The NewsGuild of Greater Philadelphia

Newspaper Guild will challenge the lay-offs announced today by Philadelphia Media network.

March 15, 2012billrossInquirer

Dear Guild member,

This morning the Guild received notice from Philadelphia Media Network that it plans to lay off 19 members on March 31.

Those targeted for layoff are: Two full-time Inquirer reporters, three part-time Inquirer reporters, four part-time Inquirer copy editors, one part-time Inquirer artist, one full-time Daily News reporter, one part-time Daily News reporter, three part-time Daily News copy editors, one part-time Daily News desk assistant, one Daily News part-time editorial clerk. and two part-time multi-media content producers.

These layoffs come after 21 members applied for and were approved for voluntary separation. While many of the volunteers wanted to leave, others made the difficult decision to apply because they knew how vulnerable they would be in a layoff.

As per Article 28.1 of the Guild contract, layoffs are only to be made in the event of “good and reasonable cause,” and the Guild and company are to discuss the need for the layoffs. Over the next 15 days we will engage the company about why the layoffs are unnecessary. If they are still implemented we will challenge the layoffs through the contract’s grievance and arbitration procedure.

It is our position that between the significant savings of the salaries of the members who volunteered to leave, and the concessionary contract in 2010 that gave the new owners $6 million in cost cuts from our union, that enough is enough.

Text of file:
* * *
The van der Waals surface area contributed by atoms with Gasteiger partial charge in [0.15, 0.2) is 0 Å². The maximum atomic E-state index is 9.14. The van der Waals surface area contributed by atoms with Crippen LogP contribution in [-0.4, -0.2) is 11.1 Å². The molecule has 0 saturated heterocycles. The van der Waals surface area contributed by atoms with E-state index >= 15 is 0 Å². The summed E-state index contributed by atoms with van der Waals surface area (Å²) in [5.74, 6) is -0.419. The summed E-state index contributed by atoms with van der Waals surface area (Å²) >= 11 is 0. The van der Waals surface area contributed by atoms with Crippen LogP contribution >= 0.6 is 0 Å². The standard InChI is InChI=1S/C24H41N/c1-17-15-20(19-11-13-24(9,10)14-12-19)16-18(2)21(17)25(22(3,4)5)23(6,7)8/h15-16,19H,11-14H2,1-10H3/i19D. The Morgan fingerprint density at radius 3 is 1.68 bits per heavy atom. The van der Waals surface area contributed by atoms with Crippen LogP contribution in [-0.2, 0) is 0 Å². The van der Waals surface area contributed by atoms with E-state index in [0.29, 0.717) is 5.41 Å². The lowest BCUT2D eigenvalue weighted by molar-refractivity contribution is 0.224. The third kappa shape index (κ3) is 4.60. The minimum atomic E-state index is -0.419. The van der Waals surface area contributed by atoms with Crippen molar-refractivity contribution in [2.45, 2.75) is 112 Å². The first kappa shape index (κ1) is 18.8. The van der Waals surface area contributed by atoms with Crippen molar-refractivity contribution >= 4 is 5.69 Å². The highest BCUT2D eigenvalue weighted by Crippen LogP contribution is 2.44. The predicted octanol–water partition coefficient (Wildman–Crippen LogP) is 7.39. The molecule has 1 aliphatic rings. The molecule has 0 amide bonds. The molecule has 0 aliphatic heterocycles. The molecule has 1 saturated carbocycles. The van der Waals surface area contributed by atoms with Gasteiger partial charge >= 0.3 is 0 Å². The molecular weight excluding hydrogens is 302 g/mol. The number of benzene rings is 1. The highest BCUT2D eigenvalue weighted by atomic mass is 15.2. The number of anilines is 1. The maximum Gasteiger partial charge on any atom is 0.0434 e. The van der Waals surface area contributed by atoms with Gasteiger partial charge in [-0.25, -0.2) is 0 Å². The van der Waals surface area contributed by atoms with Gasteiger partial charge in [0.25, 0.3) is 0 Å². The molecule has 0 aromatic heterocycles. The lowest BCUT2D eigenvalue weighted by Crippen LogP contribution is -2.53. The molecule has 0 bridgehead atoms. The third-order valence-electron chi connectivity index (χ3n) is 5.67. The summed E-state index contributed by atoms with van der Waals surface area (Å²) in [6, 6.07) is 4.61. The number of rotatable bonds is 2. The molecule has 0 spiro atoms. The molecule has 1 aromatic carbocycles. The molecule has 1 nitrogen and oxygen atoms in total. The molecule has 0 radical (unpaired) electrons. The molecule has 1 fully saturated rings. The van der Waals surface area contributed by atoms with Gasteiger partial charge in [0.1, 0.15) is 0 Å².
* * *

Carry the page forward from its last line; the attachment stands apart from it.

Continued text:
According to a recent Inquirer story, Philadelphia Media Network made a $4 million profit last year.

For the Inquirer, Daily News and to remain a viable operation in the 24/7 digital media landscape we believe that more employees, not less are required. Unfortunately CEO Greg Osberg, in efforts to make the books look more attractive to whatever investment group he has wrangled to buy the company, so long as they keep him on, believes that the region can be served with less journalists.

Perhaps instead of killing stories he didn’t like about the sale of the company and trying to be seen as some sort of digital visionary by holding press conferences at the Academy of Natural Sciences, giving free rent to start-up companies who play ping pong on the 5th floor at 400 N. Broad, creating a poorly-launched tablet and worrying about apps that make a few dollars, Osberg should be focused on properly staffing the newspapers in a manner that will allow more copies to be sold. The duplication of stories in both papers and the ongoing push to dump more and more content onto will not solve any revenue problems.

Whether Osberg wants to admit it or not, the print editions of the Inquirer and Daily News, which he offensively labels “legacy products,” are responsible for generating more than 90 percent of the revenue. Osberg speaks of something called “Project Liberty,” though nobody seems clear on exactly what that is. We believe our journalists should be given the liberty to continue working to serve the community that depends on us.

In solidarity,

Dan Gross, President,
Bill Ross, Executive Director,
and the Executive Board of the Newspaper Guild/Communications Workers of America Local 38010